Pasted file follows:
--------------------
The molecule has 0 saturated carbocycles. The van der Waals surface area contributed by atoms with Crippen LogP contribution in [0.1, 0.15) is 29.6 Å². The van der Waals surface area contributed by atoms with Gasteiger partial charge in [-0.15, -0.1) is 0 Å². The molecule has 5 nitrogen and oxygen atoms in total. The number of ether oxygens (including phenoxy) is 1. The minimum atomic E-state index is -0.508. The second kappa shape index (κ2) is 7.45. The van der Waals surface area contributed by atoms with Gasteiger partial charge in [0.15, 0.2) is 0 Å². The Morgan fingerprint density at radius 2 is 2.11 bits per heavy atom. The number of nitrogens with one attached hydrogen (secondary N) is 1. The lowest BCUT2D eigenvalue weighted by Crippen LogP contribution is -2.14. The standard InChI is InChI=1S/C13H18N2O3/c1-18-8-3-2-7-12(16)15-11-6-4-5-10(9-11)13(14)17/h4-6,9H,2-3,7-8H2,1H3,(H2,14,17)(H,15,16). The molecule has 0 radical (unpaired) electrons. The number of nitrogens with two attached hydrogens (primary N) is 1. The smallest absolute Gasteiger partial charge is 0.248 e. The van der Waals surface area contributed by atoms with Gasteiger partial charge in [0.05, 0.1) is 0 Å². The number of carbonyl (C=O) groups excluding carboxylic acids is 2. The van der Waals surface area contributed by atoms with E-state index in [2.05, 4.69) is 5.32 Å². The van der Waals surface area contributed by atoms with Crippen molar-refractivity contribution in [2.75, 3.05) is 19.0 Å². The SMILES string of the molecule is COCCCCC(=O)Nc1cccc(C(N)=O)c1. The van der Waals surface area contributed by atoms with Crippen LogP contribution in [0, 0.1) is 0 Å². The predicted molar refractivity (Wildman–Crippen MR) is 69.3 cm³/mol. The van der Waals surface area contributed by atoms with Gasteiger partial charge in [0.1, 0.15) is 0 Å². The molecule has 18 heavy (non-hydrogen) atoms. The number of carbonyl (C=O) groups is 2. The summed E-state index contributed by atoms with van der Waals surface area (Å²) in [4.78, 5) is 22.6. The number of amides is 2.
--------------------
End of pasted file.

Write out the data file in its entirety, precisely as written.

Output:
The molecule has 0 saturated carbocycles. The van der Waals surface area contributed by atoms with Crippen LogP contribution in [0.1, 0.15) is 29.6 Å². The van der Waals surface area contributed by atoms with Gasteiger partial charge in [-0.15, -0.1) is 0 Å². The molecule has 5 nitrogen and oxygen atoms in total. The number of ether oxygens (including phenoxy) is 1. The minimum atomic E-state index is -0.508. The second kappa shape index (κ2) is 7.45. The van der Waals surface area contributed by atoms with Gasteiger partial charge in [0.15, 0.2) is 0 Å². The Morgan fingerprint density at radius 2 is 2.11 bits per heavy atom. The number of nitrogens with one attached hydrogen (secondary N) is 1. The lowest BCUT2D eigenvalue weighted by Crippen LogP contribution is -2.14. The standard InChI is InChI=1S/C13H18N2O3/c1-18-8-3-2-7-12(16)15-11-6-4-5-10(9-11)13(14)17/h4-6,9H,2-3,7-8H2,1H3,(H2,14,17)(H,15,16). The molecule has 0 radical (unpaired) electrons. The number of nitrogens with two attached hydrogens (primary N) is 1. The smallest absolute Gasteiger partial charge is 0.248 e. The van der Waals surface area contributed by atoms with Gasteiger partial charge in [0.05, 0.1) is 0 Å². The number of carbonyl (C=O) groups excluding carboxylic acids is 2. The van der Waals surface area contributed by atoms with E-state index in [2.05, 4.69) is 5.32 Å². The van der Waals surface area contributed by atoms with Crippen molar-refractivity contribution in [2.75, 3.05) is 19.0 Å². The SMILES string of the molecule is COCCCCC(=O)Nc1cccc(C(N)=O)c1. The van der Waals surface area contributed by atoms with Crippen LogP contribution in [0, 0.1) is 0 Å². The predicted molar refractivity (Wildman–Crippen MR) is 69.3 cm³/mol. The van der Waals surface area contributed by atoms with Gasteiger partial charge in [0.1, 0.15) is 0 Å². The molecule has 18 heavy (non-hydrogen) atoms. The number of carbonyl (C=O) groups is 2. The summed E-state index contributed by atoms with van der Waals surface area (Å²) in [4.78, 5) is 22.6. The number of amides is 2.